Tag Archives: Tom Stade

If you see a ginger dwarf lying on the ground, would you think: “That’s odd!”

Tanyalee Davis: a big comedy talent from Canada

Last night, comedy critic Kate Copstick and I were in Covent Garden to see the Maple Leaf Trust’s annual Hilarity For Charity gig with profits going to the Canadian Centennial Scholarship Fund.

On the bill were Canadian comics Ryan Cull, Tanyalee Davis and Tom Stade.

Afterwards, we had a drink with Tanyalee.

“I am hopefully getting new hips in the next two years,” she told us: “I have the hips of a 90-year-old with the mentality of a 19-year-old.”

“So what’s next for you now?” I asked.

“Starting on Monday,” she told me, “for the next couple of weeks, I’m going to be FaceTiming and Skyping with some disabled performers in Vancouver who are going to be doing stand-up pretty much for the first time at a three-night event in Vancouver at the end of May. On May 4th, I’m going to Vancouver and working with them in a rehearsal space.”

“May the fourth be with you,” I said.

No-one laughed.

“Why do these people wanna be stand-ups?” I asked. “All stand-ups are mad.”

“I dunno,” Tanyalee replied. “Who knows? Everybody wants to give it a go.”

“What,” Copstick asked, “is your advice going to be?”

“They have sent me some of their material,” replied Tanyalee, “and… there are no jokes… But maybe that’s the problem of seeing stuff as written words. I’m not the best writer by any means but I sell it with my performance. So I’m hoping, once I meet these people on Skype and I see them doing it, I will have advice on their writing and how they perform it. I have just seen the bare bones so far. I’ve been in the business 27 years, so I have some experience.”

“Who has chosen these people?” I asked. “Are they self-chosen?”

“They’re part of a non-profit-making theatre company called Realwheels. They got a government grant to fly over an international performer to mentor.”

“You are Canadian,” I said, “but you live in the UK in Norwich. I have lived in Norwich. For heaven’s sake, why are you living in Norwich?”

“Because I’m part of an anti-bullying campaign,” Tanyalee told me. “A self-empowerment campaign called Great As You Are. I go into schools and work with little snot-nosed kids, but I absolutely love it. It is really rewarding.”

Copstick and Tanyalee in London last night

“Are we talking children-children?” Copstick asked.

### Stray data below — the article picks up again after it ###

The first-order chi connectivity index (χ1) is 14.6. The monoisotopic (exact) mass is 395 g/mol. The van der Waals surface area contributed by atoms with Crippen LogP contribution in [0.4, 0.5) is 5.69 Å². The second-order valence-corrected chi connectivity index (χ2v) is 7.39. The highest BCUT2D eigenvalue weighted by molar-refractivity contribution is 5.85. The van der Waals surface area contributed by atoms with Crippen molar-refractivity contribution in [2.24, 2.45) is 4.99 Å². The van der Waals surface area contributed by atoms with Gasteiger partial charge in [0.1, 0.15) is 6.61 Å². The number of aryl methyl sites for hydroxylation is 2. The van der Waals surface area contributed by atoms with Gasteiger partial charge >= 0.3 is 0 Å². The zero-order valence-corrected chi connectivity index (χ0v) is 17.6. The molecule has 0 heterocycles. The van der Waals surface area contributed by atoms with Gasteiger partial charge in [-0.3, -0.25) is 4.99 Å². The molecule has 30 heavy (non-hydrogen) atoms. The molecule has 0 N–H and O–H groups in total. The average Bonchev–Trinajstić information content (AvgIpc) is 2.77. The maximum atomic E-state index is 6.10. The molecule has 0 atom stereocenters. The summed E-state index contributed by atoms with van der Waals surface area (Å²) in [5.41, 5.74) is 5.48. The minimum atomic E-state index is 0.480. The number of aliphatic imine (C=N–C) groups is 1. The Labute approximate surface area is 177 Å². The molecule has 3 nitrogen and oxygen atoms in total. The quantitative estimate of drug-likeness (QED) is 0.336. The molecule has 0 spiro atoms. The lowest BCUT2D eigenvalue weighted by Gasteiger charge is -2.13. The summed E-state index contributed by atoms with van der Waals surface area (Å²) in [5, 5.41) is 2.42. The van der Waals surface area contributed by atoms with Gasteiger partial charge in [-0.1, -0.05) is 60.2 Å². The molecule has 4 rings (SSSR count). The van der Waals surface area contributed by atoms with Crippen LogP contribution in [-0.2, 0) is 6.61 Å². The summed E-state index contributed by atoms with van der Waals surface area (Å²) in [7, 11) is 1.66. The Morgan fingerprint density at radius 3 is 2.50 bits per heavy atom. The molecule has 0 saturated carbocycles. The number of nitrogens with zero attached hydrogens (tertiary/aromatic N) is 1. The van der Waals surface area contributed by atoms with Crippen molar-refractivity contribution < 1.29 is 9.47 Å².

“4-7 year olds. Our programme was for a three-year pilot but we’ve already accomplished everything in two years. We’ve now done 4-11 year-olds and maybe 1,000 more kids than was intended. We are putting in another funding application with the Big Lottery Foundation. We want to expand. There are 400 schools in Norfolk and we are only doing 16.”

“Were you ever bullied?” Copstick asked.

“Absolutely. I still get bullied. Oh my God! It’s constant. The other night, some girl came up and just started pushing my (electric mobility) scooter. People yell at me in the streets: Fucking midget! Chase me. Stop dead in front of me going Ahahahaha! and laugh and point at me. And I’m like: What the fuck is your problem?”

“Is that,” I asked, “just in London?”

“In the UK.”

“Moreso than in Canada?” I asked.

“God yes. Nobody’s ever done that to me in Canada.”

“Why is that?” I asked.

“I dunno. I think it is more the drink here. It’s just weird. But that’s why with me doing comedy and hopefully getting on more shows I really want to bring to light how fucking horrible people can be…”

“Yes,” Copstick agreed.

Tanyalee continued: “… and the fact I still get bullied. I’m an adult, a 46-year-old and I still get bullied. I tell the kids that and they’re shocked. I give them an example of when I was by the London Eye a couple of years ago – a tourist area, hundreds of people – I was looking up, wasn’t paying attention and I drove over the kerb and I tipped over and the scooter fell on top of me. There were hundreds of people and not one person stopped to ask me if I was OK. People are so stuck to themselves with blinders on, especially in big cities like London. Everybody’s on their phones: Oh! Ooh! That didn’t happen!

“Even what happened on Westminster Bridge last week (when a terrorist mowed-down pedestrians with a car), there are pictures of people walking past on their mobile phones and there is blood and a person lying on the ground.”

“Nobody ever looks at anybody,” said Copstick.

Kate Copstick and Tanyalee Davis – surely a future double act?

“It’s a Big City mentality,” said Tanyalee. “It’s in Vancouver and Los Angeles and New York and here. We have just gotta get to where we’re going. Get the fuck out of my way! But, I mean, if you see a fucking ginger dwarf lying on the ground with a scooter on top of her, you would surely think: That’s odd!”

Copstick said: “There is probably some kind of police code: Dwarf down!

“Like Black Hawk Down!“ agreed Tanyalee. “Yeah.”

“Maybe,” I suggested, “it is because you are ginger.”

“Yeah,” said Tanyalee. “Maybe that’s the problem. There was this kid (in Norfolk). He was 14 but super-tall for his age and his headmaster told me the boy had had to move school four times because he had been bullied because he had ginger hair. In Australia, they don’t call them ginger; they call them ‘rangas’.”